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Property and casualty insurance industry remade

Scenarios for resilient leaders in a post-COVID-19 world

Uncertainties related to COVID-19 make it difficult to predict the future for property and casualty (P&C) insurance leaders. These scenarios explore how the US property and casualty insurance industry landscape may develop over the next one to three years to help spark insight and spot future opportunity.

The P&C insurance industry remade

Humanity is facing a crisis unlike any known to our generation—and as a result, insurers must prepare for an uncertain future. We explore how the insurance sector might evolve over the next one to three years in our latest perspective so you can:

  • Understand how trends we see during the pandemic could shape what insurance may look like in the medium term.
  • Have productive conversations around the lasting implications and impacts of the crisis.
  • Identify decisions and actions that will improve resilience in this rapidly changing landscape.
  • Move beyond responding to the crisis and towards recovering in the near term.

Deloitte’s Resilient Leadership framework defines three time frames of the crisis.

Four COVID-19 property and casualty insurance scenarios

The current crisis could unfold in four ways over the next one to three years.

Five critical uncertainties will drive the overall impact of COVID-19:

  1. The overall severity of the pandemic and pattern of disease progression.
  2. The level of collaboration within and between countries.
  3. The health care system response to the crisis.
  4. The economic consequences of the crisis.
  5. The level of social cohesion in response to the crisis.

The passing storm

  • The pandemic is managed due to effective responses from governments and health providers.
  • Lasting economic repercussions, which disproportionately affect small and midsized businesses and lower- and middle-income individuals and communities.

Property and casualty industry impact

  • Strong regulatory and policy response helps prevent structural industry damage.
  • Most insurers weather the storm due to both strong capital reserves, quick revert of customer expectations and a hard rate environment.
  • Market consolidation slightly above the precrisis rate as a few small or mid-tier insurers realise they lack resources to invest as required.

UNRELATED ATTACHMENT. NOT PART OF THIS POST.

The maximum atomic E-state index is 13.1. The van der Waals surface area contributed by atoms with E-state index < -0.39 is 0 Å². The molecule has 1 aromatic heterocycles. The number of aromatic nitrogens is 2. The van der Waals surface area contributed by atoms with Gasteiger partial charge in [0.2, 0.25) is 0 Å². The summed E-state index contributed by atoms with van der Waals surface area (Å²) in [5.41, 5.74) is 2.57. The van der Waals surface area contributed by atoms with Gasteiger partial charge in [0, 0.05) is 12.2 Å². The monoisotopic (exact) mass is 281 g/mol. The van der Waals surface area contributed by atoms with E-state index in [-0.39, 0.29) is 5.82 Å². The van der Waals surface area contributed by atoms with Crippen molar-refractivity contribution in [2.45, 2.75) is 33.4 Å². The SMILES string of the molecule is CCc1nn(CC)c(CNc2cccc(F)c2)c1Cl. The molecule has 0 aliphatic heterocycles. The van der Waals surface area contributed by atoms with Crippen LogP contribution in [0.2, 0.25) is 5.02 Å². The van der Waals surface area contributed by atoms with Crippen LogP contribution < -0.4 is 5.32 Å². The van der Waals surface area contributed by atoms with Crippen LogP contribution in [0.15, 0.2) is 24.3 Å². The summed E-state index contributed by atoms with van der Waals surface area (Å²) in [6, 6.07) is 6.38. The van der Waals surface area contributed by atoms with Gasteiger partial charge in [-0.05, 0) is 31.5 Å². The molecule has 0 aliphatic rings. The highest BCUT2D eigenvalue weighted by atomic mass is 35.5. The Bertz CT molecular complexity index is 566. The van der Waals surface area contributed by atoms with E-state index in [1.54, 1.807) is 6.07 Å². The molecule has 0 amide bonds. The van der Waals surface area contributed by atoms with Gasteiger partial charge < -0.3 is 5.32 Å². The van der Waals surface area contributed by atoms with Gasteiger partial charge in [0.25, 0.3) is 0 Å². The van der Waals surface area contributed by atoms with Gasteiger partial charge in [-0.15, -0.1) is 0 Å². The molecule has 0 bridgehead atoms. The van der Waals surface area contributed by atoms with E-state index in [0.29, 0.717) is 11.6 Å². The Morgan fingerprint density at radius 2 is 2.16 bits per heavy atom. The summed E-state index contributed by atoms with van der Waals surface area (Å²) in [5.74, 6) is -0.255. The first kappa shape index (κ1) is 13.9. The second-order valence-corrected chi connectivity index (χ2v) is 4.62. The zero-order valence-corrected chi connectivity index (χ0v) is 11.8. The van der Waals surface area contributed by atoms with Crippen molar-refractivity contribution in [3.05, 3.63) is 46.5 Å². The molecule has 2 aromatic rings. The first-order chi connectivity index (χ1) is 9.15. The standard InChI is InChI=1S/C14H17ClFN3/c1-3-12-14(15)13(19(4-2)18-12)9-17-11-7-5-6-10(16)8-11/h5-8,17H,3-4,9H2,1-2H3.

• Private equity–fueled channel consolidation continues.

Good company

  • Governments globally struggle to handle the crisis alone, with large companies filling the gap.
  • Acceleration of trends towards “stakeholder capitalism.”
  • Companies become more purpose-driven; rise in partnerships and pop-up ecosystems.

Property and casualty industry impact

  • Demand for insurance products recovers slowly and trust in insurers increases; leads to higher demand, at higher prices, postcrisis, engaging less price-sensitive customers.
  • Increased trust in “good companies” results in customers willing to share data more broadly, which gives players who are able to drive insights and value an advantage over competitors.
  • Prolonged pandemic leads to a fundamental shift in the balance of power towards larger incumbents as M&A activity starts to become more attractive.

Sunrise in the east

  • China and other East Asian nations are more effective in managing the virus and take the reins as primary powers on the world stage.
  • Centralised government response becomes the “gold standard.”

Property and casualty industry impact

  • Slow recovery and long-term near-zero interest rates result in muted balance sheets and a smaller profit pool, driving increased market consolidation, particularly among small and midsized insurers.
  • The largest Asian insurance and technology ecosystem players make plans to penetrate US markets, resulting in exit opportunities for small and midsized insurers.
  • Incumbents are forced to adopt digital tech to drive automation and efficiency (roll up and purchase small-to-midsized insurers) to stay competitive in a more global market.

Lone wolves

  • Prolonged pandemic period spurring governments to adopt isolationist policies, shorten supply chains and increase surveillance.
  • Economic free fall and social unrest due to prolonged periods of isolation.

Property and casualty industry impact

  • Customer loyalty to insurers significantly decreases as customers switch insurers often in search of the best prices and coverage.
  • As global trade suffers, commercial exposures flatten and eventually shrink—exacerbating prolonged top-line challenges for carriers; some offset from hardening rates.
  • Migration of work to lower-cost locations stalls as trade barriers rise, putting additional pressure on carrier cost profiles.

For an in-depth discussion of scenario planning for leaders, potential implications across three dimensions, and various opportunities and risks.

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